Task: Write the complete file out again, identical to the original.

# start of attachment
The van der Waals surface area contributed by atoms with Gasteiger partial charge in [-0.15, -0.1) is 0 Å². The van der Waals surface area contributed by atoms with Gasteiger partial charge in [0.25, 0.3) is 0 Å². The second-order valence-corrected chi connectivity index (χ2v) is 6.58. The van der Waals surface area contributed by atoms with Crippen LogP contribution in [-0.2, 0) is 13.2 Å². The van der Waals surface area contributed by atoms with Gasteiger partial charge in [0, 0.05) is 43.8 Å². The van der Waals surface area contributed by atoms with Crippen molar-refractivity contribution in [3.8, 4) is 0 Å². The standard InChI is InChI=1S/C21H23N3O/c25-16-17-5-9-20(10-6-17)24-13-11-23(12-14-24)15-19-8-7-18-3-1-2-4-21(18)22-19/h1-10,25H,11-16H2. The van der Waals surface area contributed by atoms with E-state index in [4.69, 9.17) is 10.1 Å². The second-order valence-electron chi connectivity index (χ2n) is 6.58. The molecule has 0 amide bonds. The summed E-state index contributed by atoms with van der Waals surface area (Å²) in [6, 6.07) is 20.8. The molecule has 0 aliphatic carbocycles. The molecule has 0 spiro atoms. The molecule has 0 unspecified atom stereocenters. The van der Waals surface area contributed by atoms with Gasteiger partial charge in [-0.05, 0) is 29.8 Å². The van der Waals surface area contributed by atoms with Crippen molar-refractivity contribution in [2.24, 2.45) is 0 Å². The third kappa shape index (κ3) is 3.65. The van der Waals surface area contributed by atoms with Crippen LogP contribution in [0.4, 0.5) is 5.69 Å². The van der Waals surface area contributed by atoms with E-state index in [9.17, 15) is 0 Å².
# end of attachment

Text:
The van der Waals surface area contributed by atoms with Gasteiger partial charge in [-0.15, -0.1) is 0 Å². The van der Waals surface area contributed by atoms with Gasteiger partial charge in [0.25, 0.3) is 0 Å². The second-order valence-corrected chi connectivity index (χ2v) is 6.58. The van der Waals surface area contributed by atoms with Crippen LogP contribution in [-0.2, 0) is 13.2 Å². The van der Waals surface area contributed by atoms with Gasteiger partial charge in [0, 0.05) is 43.8 Å². The van der Waals surface area contributed by atoms with Crippen molar-refractivity contribution in [3.8, 4) is 0 Å². The standard InChI is InChI=1S/C21H23N3O/c25-16-17-5-9-20(10-6-17)24-13-11-23(12-14-24)15-19-8-7-18-3-1-2-4-21(18)22-19/h1-10,25H,11-16H2. The van der Waals surface area contributed by atoms with E-state index in [4.69, 9.17) is 10.1 Å². The second-order valence-electron chi connectivity index (χ2n) is 6.58. The molecule has 0 amide bonds. The summed E-state index contributed by atoms with van der Waals surface area (Å²) in [6, 6.07) is 20.8. The molecule has 0 aliphatic carbocycles. The molecule has 0 spiro atoms. The molecule has 0 unspecified atom stereocenters. The van der Waals surface area contributed by atoms with Gasteiger partial charge in [-0.05, 0) is 29.8 Å². The van der Waals surface area contributed by atoms with Crippen molar-refractivity contribution in [2.24, 2.45) is 0 Å². The third kappa shape index (κ3) is 3.65. The van der Waals surface area contributed by atoms with Crippen LogP contribution in [0.4, 0.5) is 5.69 Å². The van der Waals surface area contributed by atoms with E-state index in [9.17, 15) is 0 Å².